another breath-laugh. "Jaymon Pert, pilot, payload expert, navigator, and," he added wryly, "medical officer of the Lathan Devers." the introduction was rehearsed, and Pert relished in the humor of his multi-title. "you experienced quite a ride. something of a novice space traveler, are we, young man?"

"we," Issac revolted at the condescension of the term, then softened, knowing he hadn't a leg to stand on, "are."

"well," the pilot-doctor began by way of diagnosis, "that certainly has something to do with your symptoms. you no doubt would have been uncomfortable in any case. embarking is ideally sensationless -- that is, if you have excellent gravitational dampening and are operating under general launch procedures. we of course, do not have excellent dampening -- or excellent anything, really, if you'd care to know, and we rarely take off under general procedures." Issac had thought the conditions of his travel to be questionable before he set foot on Devers's ship, and his experience during launch and the pilot’s words were conspiring to cast the ship and her crew in even more dubious light.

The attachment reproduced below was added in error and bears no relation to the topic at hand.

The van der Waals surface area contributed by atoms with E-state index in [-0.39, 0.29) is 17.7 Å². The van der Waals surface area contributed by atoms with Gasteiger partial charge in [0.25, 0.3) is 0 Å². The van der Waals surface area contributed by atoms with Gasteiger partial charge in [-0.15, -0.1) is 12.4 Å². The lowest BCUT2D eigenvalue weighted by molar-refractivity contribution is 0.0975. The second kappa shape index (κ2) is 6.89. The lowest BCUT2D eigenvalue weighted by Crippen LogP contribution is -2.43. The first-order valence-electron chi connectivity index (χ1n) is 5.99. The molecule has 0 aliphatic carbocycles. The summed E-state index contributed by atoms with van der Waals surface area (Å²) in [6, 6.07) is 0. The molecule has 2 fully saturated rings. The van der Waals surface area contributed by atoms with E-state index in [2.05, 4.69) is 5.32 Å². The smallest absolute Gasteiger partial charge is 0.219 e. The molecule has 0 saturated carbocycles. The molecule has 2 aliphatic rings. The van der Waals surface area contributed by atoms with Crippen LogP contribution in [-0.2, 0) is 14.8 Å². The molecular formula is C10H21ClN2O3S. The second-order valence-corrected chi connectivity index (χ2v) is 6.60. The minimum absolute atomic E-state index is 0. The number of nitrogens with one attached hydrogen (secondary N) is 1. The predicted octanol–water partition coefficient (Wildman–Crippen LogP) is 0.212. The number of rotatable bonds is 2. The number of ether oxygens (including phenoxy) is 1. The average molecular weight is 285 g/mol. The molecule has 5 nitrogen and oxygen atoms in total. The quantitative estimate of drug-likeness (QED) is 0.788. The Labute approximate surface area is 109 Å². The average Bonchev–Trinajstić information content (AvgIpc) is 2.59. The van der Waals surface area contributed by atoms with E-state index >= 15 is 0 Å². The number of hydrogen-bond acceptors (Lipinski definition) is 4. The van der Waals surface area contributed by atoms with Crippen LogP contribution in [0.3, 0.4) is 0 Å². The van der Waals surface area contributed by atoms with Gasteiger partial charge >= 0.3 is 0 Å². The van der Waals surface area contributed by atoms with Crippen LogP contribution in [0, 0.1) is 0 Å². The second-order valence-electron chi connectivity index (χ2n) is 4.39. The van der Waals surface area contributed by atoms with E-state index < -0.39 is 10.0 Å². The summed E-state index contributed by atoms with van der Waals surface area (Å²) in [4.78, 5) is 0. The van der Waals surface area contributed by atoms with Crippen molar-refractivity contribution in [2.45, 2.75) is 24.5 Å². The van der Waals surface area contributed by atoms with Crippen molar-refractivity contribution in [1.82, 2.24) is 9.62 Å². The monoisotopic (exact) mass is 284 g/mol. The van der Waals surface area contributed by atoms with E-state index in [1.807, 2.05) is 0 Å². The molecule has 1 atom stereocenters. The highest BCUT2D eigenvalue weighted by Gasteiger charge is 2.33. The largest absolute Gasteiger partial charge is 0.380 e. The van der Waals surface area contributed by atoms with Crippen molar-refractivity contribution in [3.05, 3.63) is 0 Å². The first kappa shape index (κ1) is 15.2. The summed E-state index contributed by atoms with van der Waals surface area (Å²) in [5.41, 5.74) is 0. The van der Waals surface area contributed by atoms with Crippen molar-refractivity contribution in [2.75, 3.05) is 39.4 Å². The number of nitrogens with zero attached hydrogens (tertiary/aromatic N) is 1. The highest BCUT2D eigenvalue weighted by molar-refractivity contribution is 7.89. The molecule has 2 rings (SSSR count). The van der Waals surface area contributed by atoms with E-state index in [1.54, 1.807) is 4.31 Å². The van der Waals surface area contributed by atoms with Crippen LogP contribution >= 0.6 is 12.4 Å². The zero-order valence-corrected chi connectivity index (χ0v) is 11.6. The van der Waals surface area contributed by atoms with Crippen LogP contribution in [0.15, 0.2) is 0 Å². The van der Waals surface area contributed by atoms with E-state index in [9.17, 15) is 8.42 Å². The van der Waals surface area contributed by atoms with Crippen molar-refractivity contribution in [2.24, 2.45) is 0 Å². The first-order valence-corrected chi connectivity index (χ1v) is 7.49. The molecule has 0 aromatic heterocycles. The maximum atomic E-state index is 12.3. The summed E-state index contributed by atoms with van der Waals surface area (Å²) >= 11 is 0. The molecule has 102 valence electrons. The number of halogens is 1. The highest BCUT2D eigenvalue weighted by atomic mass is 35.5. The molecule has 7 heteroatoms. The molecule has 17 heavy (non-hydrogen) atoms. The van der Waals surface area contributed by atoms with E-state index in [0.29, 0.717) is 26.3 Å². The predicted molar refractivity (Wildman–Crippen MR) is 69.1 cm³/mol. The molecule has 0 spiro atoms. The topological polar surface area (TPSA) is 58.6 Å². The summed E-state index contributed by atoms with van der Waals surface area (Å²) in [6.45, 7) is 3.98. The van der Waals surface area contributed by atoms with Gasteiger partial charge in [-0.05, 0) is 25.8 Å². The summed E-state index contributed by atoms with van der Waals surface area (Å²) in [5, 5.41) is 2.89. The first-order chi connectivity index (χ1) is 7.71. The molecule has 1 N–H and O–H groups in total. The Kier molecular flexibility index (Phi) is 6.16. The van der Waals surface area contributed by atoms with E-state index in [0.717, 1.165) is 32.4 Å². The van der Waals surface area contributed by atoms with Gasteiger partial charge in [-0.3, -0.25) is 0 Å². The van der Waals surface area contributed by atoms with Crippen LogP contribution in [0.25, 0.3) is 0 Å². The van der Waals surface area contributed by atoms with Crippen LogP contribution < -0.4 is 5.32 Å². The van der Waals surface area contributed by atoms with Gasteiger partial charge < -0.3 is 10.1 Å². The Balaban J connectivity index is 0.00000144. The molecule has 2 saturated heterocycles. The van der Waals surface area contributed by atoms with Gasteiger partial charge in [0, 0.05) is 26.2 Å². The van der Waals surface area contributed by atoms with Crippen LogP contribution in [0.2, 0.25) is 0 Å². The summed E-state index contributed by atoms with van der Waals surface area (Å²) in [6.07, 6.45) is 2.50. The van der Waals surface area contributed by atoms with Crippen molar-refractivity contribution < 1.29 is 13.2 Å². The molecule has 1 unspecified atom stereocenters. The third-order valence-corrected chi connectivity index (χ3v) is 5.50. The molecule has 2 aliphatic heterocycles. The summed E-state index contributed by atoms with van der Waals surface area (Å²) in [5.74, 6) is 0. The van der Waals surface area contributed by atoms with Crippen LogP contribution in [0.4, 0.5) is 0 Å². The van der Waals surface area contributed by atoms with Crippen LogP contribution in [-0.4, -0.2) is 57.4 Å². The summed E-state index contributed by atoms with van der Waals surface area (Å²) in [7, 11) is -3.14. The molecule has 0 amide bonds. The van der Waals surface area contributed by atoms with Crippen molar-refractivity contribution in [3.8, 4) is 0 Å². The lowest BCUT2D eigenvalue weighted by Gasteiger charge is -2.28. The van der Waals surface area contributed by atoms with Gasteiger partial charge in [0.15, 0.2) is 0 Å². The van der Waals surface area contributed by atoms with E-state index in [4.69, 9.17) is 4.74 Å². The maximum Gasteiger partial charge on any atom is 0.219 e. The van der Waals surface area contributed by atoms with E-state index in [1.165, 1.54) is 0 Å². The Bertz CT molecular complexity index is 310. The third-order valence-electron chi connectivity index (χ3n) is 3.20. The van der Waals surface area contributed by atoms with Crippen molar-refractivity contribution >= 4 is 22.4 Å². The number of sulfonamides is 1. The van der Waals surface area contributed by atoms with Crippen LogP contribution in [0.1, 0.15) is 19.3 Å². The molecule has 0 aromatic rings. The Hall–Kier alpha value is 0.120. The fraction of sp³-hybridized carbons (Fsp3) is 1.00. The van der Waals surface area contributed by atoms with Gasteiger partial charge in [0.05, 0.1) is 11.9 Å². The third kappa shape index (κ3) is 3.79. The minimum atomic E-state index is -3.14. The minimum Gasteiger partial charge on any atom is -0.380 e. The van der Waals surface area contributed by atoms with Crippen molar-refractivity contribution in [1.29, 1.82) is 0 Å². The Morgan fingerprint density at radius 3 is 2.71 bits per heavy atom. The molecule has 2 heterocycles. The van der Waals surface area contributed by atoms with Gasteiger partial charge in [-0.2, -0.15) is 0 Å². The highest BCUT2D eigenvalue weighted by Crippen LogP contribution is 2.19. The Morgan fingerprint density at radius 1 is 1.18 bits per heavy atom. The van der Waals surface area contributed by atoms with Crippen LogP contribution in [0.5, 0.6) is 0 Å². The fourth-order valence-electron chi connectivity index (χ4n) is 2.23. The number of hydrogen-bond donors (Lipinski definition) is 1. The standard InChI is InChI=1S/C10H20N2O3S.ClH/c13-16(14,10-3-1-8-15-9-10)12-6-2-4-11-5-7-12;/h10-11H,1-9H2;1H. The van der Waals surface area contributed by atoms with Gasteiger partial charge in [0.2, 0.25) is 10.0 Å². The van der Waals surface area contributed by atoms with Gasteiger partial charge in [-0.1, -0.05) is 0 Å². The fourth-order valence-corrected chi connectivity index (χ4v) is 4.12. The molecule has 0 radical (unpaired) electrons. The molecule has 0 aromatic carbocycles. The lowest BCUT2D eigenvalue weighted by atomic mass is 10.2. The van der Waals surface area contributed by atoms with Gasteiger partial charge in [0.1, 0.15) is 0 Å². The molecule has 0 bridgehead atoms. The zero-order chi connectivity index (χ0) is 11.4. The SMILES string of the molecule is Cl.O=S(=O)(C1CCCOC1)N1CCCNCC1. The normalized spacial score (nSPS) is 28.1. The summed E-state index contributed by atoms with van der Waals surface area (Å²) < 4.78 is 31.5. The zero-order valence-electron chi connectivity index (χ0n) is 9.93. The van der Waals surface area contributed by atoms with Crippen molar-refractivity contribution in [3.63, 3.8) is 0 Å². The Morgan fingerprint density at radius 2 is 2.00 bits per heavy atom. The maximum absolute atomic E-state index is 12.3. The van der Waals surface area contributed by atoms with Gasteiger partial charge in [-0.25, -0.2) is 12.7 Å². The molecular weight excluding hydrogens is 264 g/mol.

the pilot continued, "if we were operating with commercial-grade dampeners, our thrust ratio would have been at the very least...noticeable." his inflection made the descriptor seem even more unconvincing than it would have anyway. "we have no such luxuries. furthermore, our acceleration was, to put it mildly, rapid, in any case. and you, young man, were not strapped in. certainly, my -- our -- familiarity with the conditions of departure aided our coping, physically. still, most of the bodily damage you received was from concussion to the head, not from g-force."